Ferroptosis is an iron-dependent form of controlled cell death that is triggered by a toxic accumulation of lipid peroxides — oxidized forms of fatty acids. Targeting ferroptosis may be a viable strategy to treat cancer, but many of the mechanisms regulating ferroptosis still remain unknown. In a new study, researchers led by Pranavi Koppula, Ph.D., Guang Lei, Ph.D., and Boyi Gan, Ph.D., discovered a novel approach to targeting ferroptosis in specific lung cancers. KEAP1 mutations, found in about 16% of non-small cell lung cancers, are associated with therapy resistance and poorer outcomes. The researchers identified ferroptosis suppressor protein 1 (FSP1) as a key regulator in this process. The team demonstrated that FSP1 acts downstream of KEAP1 and its target, NRF2, to process the antioxidant ubiquinone (CoQ). FSP1 promotes resistance to ferroptosis and radiation therapy in KEAP1-mutant cancer cells. Targeting the FSP1-CoQ pathway sensitized KEAP1-mutant lung cancers to radiation therapy by inducing ferroptosis, suggesting further studies are warranted to evaluate this as a therapeutic target. Learn more in Nature Communications.
Allogeneic UCART123 cells show activity in BPDCN preclinical models
Blastic plasmacytoid dendritic cell neoplasm (BPDCN) is a rare type of leukemia associated with poor outcomes on current therapies. Interleukin 3 receptor subunit alpha (CD123) is overexpressed in almost all cases of BPDCN, making it an attractive therapeutic target. In a new study, researchers led by Marina Konopleva, M.D., Ph.D., used UCART123, a genetically modified allogeneic T cell product manufactured from healthy donor cells, against BPDCN cells. The modified T cells express anti-CD123 chimeric antigen receptor (CAR) and the TCRa constant (TRAC) gene is inactivated using gene editing technology. UCART123 eradicated BPDCN in lab samples and resulted in long-term disease-free survival in a subset of primary patient-derived BPDCN models. These results demonstrate that allogeneic UCART123 cells have potent anti-BPDCN activity and support evaluating this treatment in future studies. Read more in Nature Communications.
Racial and ethnic disparities persist for early-stage breast cancer detection and survival
Breast cancer screening and early detection efforts have contributed to improved survival in recent decades, as breast cancer is more easily treated at early stages. But not all women have benefited equally. A study led by Shine Chang, Ph.D., and Kristin Primm, Ph.D., used data from the National Cancer Institute’s Surveillance, Epidemiology, and End Results Program (SEER), examining 841,975 women who were diagnosed with breast cancer between 2000 and 2017. The study found that Black, American Indian, Southeast Asian, South Asian, Pacific Islander and Hispanic women were less likely than white women to be diagnosed with early-stage breast cancer. Among those with an early-stage diagnosis, Hispanic, American Indian, Pacific Islander and Black women were more likely than white women to die from breast cancer. For women with a late-stage diagnosis, the disparity was greatest for Black women, who had 18% higher mortality than white women. The findings emphasize the need for more work to reduce breast cancer disparities. Learn more in Cancer Epidemiology, Biomarkers & Prevention.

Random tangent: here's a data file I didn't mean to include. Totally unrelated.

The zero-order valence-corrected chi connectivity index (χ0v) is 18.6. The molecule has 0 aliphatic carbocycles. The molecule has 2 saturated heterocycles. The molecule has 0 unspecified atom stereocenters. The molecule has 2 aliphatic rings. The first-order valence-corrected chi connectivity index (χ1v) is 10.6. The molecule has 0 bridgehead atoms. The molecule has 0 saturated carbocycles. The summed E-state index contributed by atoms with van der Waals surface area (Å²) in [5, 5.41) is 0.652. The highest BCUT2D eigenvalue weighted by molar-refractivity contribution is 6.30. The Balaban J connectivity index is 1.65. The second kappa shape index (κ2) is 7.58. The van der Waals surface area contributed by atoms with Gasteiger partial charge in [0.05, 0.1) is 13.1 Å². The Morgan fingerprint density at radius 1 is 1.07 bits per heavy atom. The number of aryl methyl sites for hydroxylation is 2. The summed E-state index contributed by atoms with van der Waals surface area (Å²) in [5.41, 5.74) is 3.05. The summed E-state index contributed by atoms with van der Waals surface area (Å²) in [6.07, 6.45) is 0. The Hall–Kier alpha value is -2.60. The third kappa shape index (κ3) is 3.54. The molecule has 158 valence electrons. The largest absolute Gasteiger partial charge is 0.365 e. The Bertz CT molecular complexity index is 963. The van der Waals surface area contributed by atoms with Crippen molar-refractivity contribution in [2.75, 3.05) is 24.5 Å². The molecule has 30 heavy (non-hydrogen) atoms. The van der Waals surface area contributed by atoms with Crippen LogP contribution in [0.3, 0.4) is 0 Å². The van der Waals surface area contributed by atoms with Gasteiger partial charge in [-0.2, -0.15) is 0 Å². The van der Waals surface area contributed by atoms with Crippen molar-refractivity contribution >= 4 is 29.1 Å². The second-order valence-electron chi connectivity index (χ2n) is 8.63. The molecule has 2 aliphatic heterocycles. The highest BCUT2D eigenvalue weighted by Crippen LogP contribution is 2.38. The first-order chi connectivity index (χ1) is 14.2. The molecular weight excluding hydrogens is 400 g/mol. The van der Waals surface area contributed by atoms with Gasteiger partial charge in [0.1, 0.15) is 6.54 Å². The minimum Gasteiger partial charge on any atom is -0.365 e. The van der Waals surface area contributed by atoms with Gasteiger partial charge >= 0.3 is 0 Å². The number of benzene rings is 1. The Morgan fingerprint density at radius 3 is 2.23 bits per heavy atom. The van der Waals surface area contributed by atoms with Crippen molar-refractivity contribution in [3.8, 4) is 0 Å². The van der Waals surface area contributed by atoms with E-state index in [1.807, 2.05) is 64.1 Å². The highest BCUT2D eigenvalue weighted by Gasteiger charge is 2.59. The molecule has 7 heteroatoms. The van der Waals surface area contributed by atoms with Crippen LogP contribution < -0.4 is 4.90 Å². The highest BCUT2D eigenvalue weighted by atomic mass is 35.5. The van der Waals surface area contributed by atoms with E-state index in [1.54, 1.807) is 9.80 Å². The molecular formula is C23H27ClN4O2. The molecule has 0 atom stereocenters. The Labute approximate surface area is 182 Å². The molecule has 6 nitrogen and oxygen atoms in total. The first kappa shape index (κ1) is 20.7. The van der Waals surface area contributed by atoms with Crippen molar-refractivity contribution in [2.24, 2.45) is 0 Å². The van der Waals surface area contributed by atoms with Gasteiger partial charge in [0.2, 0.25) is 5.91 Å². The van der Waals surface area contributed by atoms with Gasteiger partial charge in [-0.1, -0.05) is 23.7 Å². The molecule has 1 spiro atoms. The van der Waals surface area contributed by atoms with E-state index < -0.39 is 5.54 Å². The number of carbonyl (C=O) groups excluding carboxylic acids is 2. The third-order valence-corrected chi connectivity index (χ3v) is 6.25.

In case you missed it
Read below to catch up on recent MD Anderson press releases.
- MD Anderson supports FDA proposal to prohibit menthol cigarettes
- MD Anderson and Community Health Network announce partnership to create fully integrated cancer program
- MD Anderson receives over $10 million from Break Through Cancer to support collaborative research with leading cancer centers
- Vitamin E can boost immunotherapy responses by reinvigorating dendritic cells
- 30 -